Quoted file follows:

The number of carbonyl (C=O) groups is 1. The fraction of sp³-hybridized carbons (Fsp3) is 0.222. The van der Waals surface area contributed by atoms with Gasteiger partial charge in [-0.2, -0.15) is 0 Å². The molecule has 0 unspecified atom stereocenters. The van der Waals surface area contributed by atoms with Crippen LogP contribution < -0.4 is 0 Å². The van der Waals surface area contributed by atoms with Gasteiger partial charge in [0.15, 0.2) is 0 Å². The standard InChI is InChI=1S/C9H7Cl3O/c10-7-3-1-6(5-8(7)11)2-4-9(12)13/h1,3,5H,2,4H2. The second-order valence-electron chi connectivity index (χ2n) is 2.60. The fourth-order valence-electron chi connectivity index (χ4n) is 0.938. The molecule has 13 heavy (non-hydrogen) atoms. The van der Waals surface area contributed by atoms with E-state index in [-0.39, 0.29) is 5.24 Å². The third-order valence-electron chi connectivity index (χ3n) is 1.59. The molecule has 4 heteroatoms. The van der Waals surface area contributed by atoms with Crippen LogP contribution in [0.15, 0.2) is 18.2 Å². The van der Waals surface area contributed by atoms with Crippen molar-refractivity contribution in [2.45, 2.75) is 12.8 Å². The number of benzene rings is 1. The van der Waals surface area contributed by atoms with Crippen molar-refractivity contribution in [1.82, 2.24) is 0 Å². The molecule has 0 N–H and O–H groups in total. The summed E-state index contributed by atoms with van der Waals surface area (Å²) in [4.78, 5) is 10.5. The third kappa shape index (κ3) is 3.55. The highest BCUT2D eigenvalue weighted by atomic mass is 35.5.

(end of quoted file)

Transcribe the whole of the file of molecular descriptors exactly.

The number of carbonyl (C=O) groups is 1. The fraction of sp³-hybridized carbons (Fsp3) is 0.222. The van der Waals surface area contributed by atoms with Gasteiger partial charge in [-0.2, -0.15) is 0 Å². The molecule has 0 unspecified atom stereocenters. The van der Waals surface area contributed by atoms with Crippen LogP contribution < -0.4 is 0 Å². The van der Waals surface area contributed by atoms with Gasteiger partial charge in [0.15, 0.2) is 0 Å². The standard InChI is InChI=1S/C9H7Cl3O/c10-7-3-1-6(5-8(7)11)2-4-9(12)13/h1,3,5H,2,4H2. The second-order valence-electron chi connectivity index (χ2n) is 2.60. The fourth-order valence-electron chi connectivity index (χ4n) is 0.938. The molecule has 13 heavy (non-hydrogen) atoms. The van der Waals surface area contributed by atoms with E-state index in [-0.39, 0.29) is 5.24 Å². The third-order valence-electron chi connectivity index (χ3n) is 1.59. The molecule has 4 heteroatoms. The van der Waals surface area contributed by atoms with Crippen LogP contribution in [0.15, 0.2) is 18.2 Å². The van der Waals surface area contributed by atoms with Crippen molar-refractivity contribution in [2.45, 2.75) is 12.8 Å². The number of benzene rings is 1. The van der Waals surface area contributed by atoms with Crippen molar-refractivity contribution in [1.82, 2.24) is 0 Å². The molecule has 0 N–H and O–H groups in total. The summed E-state index contributed by atoms with van der Waals surface area (Å²) in [4.78, 5) is 10.5. The third kappa shape index (κ3) is 3.55. The highest BCUT2D eigenvalue weighted by atomic mass is 35.5.